The Powerless Church and Other Selected Writings

1955-1985

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Ivan Illich
  • University Park, PA: 
    Pennsylvania State University Press
    , October
     2018.
     192 pages.
     $79.95.
     Hardcover.
    ISBN
    9780271082288.
     For other formats: Link to Publisher's Website.

Review

While writing this review for The Powerless Church and Other Selected Writings, I learned that Ivan Illich is buried in a cemetery behind a small protestant church just a mile from my home. So, I decided to go pay my respects. Surrounded by about 1,000 tombstone graves with well-groomed plots was an unkempt little mound with a small wooden cross, mostly covered by an overgrown sage bush. Visiting such a modest gravesite, which stands out by merit of its simplicity, led me to read differently his essay, "The End of Human Life," which concludes with the idea of "death as the supreme act of human prayer" (42).

This collection is full of such sage wisdom, and not only about death. It is assembled by the competent and committed hands of Valentina Borremans and Sajay Samuel, and sharply addresses the shortcomings of the Catholic Church to which Illich remained committed, and the church’s complicated cultural embeddedness and expansion in the 20th century. It develops prophetic-like analyses of how the church can regain, especially in Latin America, its sense of pride in a radical balance of independence and unity.

Illich is known for being a staunch cultural critic of the church, a critic who reflected deeply upon concrete practices, the problems of bureaucracy, administration, and, above all, insidious forms of economical thinking. Yet it would be a mistake to see such criticism as cruel and heartless. For him "criticism brings about change" as "one of the areas in which Christian love for the church can develop" (6).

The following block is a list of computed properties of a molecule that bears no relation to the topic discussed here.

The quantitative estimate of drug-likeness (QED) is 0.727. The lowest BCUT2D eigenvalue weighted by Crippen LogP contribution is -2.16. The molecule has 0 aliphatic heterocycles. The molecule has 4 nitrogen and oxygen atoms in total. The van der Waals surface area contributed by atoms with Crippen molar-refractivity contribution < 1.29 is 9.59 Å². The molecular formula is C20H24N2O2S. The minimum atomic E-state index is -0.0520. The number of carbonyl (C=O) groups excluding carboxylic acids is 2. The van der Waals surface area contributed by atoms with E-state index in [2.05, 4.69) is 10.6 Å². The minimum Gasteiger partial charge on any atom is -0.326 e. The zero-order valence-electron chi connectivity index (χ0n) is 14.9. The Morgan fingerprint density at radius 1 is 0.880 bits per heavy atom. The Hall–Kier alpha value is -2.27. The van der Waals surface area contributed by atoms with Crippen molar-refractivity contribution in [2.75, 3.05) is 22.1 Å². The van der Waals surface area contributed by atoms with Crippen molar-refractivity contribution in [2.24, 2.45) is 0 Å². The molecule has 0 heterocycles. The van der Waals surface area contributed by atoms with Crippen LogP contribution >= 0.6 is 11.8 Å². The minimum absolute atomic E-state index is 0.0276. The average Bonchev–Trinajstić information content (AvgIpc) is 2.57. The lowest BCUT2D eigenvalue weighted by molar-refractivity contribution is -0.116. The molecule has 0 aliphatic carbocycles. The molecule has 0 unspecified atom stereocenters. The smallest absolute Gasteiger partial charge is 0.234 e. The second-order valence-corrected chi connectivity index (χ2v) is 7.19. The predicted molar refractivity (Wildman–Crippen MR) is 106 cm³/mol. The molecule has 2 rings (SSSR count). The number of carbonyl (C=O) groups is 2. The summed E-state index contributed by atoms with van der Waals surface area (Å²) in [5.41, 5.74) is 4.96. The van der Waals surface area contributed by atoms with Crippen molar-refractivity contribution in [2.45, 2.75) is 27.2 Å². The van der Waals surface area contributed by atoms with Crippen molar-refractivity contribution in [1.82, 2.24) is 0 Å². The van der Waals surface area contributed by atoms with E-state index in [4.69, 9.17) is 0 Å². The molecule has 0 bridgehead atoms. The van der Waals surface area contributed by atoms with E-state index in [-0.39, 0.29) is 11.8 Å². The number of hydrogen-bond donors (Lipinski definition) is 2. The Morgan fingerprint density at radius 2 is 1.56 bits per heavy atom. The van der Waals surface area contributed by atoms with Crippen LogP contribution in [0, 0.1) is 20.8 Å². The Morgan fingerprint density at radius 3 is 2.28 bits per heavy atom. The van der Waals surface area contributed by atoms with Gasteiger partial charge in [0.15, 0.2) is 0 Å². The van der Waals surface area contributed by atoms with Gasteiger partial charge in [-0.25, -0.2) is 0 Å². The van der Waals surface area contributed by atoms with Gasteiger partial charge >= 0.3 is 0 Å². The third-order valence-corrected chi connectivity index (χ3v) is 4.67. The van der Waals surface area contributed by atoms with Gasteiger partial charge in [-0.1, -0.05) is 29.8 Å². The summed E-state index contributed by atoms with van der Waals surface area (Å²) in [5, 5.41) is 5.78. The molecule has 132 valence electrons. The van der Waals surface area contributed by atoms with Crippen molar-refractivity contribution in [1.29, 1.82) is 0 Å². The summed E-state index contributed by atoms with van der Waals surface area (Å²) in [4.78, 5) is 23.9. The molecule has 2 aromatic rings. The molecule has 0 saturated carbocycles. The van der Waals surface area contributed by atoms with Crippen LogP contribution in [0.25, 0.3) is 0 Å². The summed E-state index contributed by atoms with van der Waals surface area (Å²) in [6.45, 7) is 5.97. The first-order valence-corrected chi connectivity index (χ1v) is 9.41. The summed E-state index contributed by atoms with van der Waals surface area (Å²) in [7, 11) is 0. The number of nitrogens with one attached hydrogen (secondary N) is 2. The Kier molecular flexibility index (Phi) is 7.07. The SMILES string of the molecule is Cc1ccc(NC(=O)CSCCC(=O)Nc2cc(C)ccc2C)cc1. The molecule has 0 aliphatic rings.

In a stout forward Giorgio Agamben lays out, in greater detail than I can, the impact the contents of these essays might have. "The Powerless Church" is the title of but one among the included eighteen miscellaneous personal letters, lectures, and popular-level publications. Although the original, indended audience of these pieces mostly were Catholic communities in America, this collection retains relevance for anyone interested in the complicated relationship between globalization and the church, the church’s internal and external forms of education, and its sociopolitical expressions that at times can undermine the ecclesial intentions of serving local communities.

These essays act as a burning glass that refracts theory through the prisms of practical case studies, then collects them into sharp, tough-love theses. The topics range from intentional poverty, subversive missionary life, the kingdom of God as a holy socialization, consumerism and power, the incarnation within the profane, and faith to Christ. Given the collection's breadth of thirty years, and its being composed of an assortment of eighteen selected writings, it is not possible to summarize it into a sustainable, core claim.